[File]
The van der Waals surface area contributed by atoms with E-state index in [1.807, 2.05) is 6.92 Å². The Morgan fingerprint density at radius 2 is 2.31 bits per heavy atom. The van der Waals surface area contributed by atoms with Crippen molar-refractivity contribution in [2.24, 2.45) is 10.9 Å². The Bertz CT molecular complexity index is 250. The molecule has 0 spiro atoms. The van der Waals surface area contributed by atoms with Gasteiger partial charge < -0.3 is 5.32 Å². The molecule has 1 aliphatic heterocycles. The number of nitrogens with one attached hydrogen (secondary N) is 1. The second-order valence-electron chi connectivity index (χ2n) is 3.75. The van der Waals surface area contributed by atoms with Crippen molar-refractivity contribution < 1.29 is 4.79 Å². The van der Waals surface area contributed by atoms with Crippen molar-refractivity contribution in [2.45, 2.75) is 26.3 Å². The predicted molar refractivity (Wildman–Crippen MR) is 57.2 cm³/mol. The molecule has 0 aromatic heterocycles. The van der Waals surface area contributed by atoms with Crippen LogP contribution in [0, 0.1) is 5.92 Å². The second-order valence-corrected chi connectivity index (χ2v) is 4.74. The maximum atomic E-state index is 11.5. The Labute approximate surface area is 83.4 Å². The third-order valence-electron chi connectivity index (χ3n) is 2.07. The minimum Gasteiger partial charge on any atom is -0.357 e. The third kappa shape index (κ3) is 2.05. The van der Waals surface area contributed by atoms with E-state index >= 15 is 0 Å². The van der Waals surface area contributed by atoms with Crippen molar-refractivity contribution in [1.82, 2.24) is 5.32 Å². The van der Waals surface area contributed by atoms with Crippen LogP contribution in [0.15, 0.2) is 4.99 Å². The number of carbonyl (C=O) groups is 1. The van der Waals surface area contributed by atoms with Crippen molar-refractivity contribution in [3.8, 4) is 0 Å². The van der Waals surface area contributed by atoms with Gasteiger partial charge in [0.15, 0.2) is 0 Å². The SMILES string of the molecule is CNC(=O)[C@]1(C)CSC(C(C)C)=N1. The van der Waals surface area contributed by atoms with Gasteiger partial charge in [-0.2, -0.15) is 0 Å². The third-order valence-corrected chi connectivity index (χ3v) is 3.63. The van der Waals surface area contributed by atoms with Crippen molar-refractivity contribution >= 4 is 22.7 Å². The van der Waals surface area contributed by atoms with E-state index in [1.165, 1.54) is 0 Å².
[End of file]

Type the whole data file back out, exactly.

The van der Waals surface area contributed by atoms with E-state index in [1.807, 2.05) is 6.92 Å². The Morgan fingerprint density at radius 2 is 2.31 bits per heavy atom. The van der Waals surface area contributed by atoms with Crippen molar-refractivity contribution in [2.24, 2.45) is 10.9 Å². The Bertz CT molecular complexity index is 250. The molecule has 0 spiro atoms. The van der Waals surface area contributed by atoms with Gasteiger partial charge < -0.3 is 5.32 Å². The molecule has 1 aliphatic heterocycles. The number of nitrogens with one attached hydrogen (secondary N) is 1. The second-order valence-electron chi connectivity index (χ2n) is 3.75. The van der Waals surface area contributed by atoms with Crippen molar-refractivity contribution < 1.29 is 4.79 Å². The van der Waals surface area contributed by atoms with Crippen molar-refractivity contribution in [2.45, 2.75) is 26.3 Å². The predicted molar refractivity (Wildman–Crippen MR) is 57.2 cm³/mol. The molecule has 0 aromatic heterocycles. The van der Waals surface area contributed by atoms with Crippen LogP contribution in [0, 0.1) is 5.92 Å². The second-order valence-corrected chi connectivity index (χ2v) is 4.74. The maximum atomic E-state index is 11.5. The Labute approximate surface area is 83.4 Å². The third-order valence-electron chi connectivity index (χ3n) is 2.07. The minimum Gasteiger partial charge on any atom is -0.357 e. The third kappa shape index (κ3) is 2.05. The van der Waals surface area contributed by atoms with E-state index >= 15 is 0 Å². The van der Waals surface area contributed by atoms with Crippen molar-refractivity contribution in [1.82, 2.24) is 5.32 Å². The van der Waals surface area contributed by atoms with Crippen LogP contribution in [0.15, 0.2) is 4.99 Å². The number of carbonyl (C=O) groups is 1. The van der Waals surface area contributed by atoms with Crippen molar-refractivity contribution in [3.8, 4) is 0 Å². The van der Waals surface area contributed by atoms with Gasteiger partial charge in [0.15, 0.2) is 0 Å². The SMILES string of the molecule is CNC(=O)[C@]1(C)CSC(C(C)C)=N1. The van der Waals surface area contributed by atoms with Gasteiger partial charge in [-0.2, -0.15) is 0 Å². The third-order valence-corrected chi connectivity index (χ3v) is 3.63. The van der Waals surface area contributed by atoms with Crippen molar-refractivity contribution >= 4 is 22.7 Å². The van der Waals surface area contributed by atoms with E-state index in [1.165, 1.54) is 0 Å².